Egg custard tarts

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Ingredients:

300g plain flour (sifted)

150g unsalted butter (cut into cubes)

Water

250ml whole milk

250ml Full fat cream

4 egg yolks

80g honey

Cinnamon

Method:

Add the butter to the flour and rub it between your fingers and into the flour. Keep rubbing until the mix resembles breadcrumbs.

Add a small drop of water and mix together. Keep adding a little water at a time, until the mixture comes together to form a stiff dough and leaves the bowl mostly clean.

On a lightly floured surface, roll the pastry out as thin as possible – 1 or 2 mm is best. Cut rounds for the bases using a pastry cutter and place into cupcake cases.

Blind bake (filling each pie with dry beans) for 10 minutes at 180 degrees, remove the beans and cook for a further 5 minutes at 160 degrees.

Remove from the oven.

Heat the milk and cream together until almost boiling.

Beat the egg yolks with the honey, then whisk in the hot milk.

Pour the custard into the baked pastry cases and sprinkle a little cinnamon on top.

Bake for around 20 minutes at 140 degrees until the custard has set.

This recipe is taken from my book ‘Eat like a Viking!’ Available now on Amazon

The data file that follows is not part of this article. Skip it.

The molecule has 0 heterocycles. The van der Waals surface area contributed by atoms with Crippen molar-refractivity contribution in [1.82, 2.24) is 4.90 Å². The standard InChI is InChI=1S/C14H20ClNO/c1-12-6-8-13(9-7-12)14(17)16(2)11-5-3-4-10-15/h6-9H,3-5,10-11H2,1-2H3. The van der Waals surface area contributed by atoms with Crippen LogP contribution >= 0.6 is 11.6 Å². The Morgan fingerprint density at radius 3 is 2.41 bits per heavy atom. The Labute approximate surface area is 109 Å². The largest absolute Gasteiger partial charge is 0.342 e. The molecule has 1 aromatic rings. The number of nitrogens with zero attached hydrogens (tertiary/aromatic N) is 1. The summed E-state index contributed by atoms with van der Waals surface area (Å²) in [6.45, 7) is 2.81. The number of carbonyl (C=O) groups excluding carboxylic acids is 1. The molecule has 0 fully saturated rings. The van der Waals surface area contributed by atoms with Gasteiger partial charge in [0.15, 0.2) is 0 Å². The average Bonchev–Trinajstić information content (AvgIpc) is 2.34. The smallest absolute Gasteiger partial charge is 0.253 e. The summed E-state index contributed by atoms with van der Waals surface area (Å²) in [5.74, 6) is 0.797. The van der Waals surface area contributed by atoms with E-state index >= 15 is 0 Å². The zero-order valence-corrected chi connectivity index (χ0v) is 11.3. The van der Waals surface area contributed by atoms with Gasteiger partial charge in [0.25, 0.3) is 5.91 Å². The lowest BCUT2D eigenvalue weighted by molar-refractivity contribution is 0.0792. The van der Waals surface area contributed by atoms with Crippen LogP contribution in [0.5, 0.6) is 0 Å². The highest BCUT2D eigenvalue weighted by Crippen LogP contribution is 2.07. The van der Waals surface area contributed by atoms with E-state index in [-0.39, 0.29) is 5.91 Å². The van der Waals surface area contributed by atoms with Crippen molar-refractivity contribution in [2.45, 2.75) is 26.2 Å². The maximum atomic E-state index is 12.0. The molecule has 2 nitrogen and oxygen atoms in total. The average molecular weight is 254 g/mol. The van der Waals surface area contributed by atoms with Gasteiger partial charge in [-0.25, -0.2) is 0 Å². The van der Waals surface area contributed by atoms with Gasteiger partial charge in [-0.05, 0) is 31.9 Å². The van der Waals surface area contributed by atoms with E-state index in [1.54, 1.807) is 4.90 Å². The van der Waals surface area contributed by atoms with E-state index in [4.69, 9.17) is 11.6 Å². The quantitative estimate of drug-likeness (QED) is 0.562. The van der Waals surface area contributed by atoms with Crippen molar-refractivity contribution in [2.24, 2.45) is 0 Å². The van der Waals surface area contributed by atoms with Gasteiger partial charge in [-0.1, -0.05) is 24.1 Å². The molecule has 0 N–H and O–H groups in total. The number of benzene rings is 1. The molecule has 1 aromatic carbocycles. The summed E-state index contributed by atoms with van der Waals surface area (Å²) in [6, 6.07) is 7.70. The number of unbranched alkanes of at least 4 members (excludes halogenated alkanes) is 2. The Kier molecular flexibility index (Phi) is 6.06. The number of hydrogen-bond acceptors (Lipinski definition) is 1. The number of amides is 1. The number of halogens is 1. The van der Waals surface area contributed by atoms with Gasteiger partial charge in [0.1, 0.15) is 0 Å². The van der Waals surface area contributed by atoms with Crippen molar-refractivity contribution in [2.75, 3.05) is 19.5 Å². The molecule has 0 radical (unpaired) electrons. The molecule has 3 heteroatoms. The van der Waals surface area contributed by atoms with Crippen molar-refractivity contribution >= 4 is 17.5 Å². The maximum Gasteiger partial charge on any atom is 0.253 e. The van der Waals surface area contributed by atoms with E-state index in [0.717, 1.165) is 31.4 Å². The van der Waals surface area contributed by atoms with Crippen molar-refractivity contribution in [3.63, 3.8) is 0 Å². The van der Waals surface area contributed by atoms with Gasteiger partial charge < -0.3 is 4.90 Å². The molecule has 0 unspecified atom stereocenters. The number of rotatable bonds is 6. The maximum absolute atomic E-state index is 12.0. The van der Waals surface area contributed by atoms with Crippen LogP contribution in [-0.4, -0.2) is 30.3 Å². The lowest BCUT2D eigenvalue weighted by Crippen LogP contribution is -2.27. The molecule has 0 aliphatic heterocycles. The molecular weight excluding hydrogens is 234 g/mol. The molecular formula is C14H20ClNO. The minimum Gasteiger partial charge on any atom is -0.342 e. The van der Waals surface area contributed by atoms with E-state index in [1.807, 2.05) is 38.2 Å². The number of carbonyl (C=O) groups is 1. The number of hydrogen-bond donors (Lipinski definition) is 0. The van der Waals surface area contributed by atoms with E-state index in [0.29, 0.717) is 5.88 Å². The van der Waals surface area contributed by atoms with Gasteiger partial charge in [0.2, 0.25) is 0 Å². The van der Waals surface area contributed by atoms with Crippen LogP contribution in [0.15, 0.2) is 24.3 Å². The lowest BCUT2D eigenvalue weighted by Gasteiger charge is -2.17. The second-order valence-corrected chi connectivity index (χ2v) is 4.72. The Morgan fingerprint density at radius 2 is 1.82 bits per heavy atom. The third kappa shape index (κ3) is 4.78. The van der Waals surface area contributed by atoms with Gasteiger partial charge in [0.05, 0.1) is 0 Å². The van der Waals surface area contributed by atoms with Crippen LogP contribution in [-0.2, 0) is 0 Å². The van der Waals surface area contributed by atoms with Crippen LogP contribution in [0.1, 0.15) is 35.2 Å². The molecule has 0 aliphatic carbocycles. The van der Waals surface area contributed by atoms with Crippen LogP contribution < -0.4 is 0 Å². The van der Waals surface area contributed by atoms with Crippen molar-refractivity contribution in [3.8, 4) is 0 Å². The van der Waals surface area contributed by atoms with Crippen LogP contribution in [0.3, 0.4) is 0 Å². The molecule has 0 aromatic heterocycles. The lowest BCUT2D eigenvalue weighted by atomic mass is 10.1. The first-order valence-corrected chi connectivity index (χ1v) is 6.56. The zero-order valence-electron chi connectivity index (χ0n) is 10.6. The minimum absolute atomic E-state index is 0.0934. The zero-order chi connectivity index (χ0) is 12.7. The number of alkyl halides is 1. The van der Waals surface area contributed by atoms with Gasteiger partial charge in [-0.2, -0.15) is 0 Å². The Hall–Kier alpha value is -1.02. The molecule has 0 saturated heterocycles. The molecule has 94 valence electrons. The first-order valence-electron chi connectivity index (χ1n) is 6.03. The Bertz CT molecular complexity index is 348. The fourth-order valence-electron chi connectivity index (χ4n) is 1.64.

Stuffed spit-roasted hearts

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Ingredients:
2 lambs hearts

For the stuffing;
Butter
200g lardons
Large handful of hazelnuts (finely chopped)
Large handful of spinach
1 mushroom (finely chopped)
Splash of white wine (parsnip if you have it)

Method:

Melt some butter in a pan. Add the lardons and fry for several minutes, until browning.

Add the rest of the stuffing ingredients and fry, Stirring occasionally, until the liquid has cooked off and the spinach is wilted.

Leave to one side to cool.

Trim the hearts of any excess fat and slice them in half, but not all the way through, opening them up like a butterfly.

Spoon some of the stuffing mix onto the open hearts, close them up and tie together with a few pieces of string.

Push the hearts onto a skewer and cook for around 30 – 40 minutes over a hot fire, depending on how rare you like it.

Leave to rest for 5 minutes, before slicing and serving with any leftover stuffing mix.

This recipe is taken from my book ‘Eat like a Viking!’ Available now on Amazon

Flatbread

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Ingredients:

100g bread flour + a little extra

2g salt

60 ml water (give or take)

Optional – Small bunch of roughly chopped herbs or fruit/nuts, for example; nettles/rosemary/walnuts or a tsp of fennel/cumin seed etc

Method:

Put the flour and salt into a large bowl and mix together.

Add any extras (if using) and slowly add the water and mix together to form a workable dough. You can add more or less water depending on how your dough feels. I find it varies slightly every time.

Tip out onto your worktop, dust your hands with flour and knead for 5 minutes.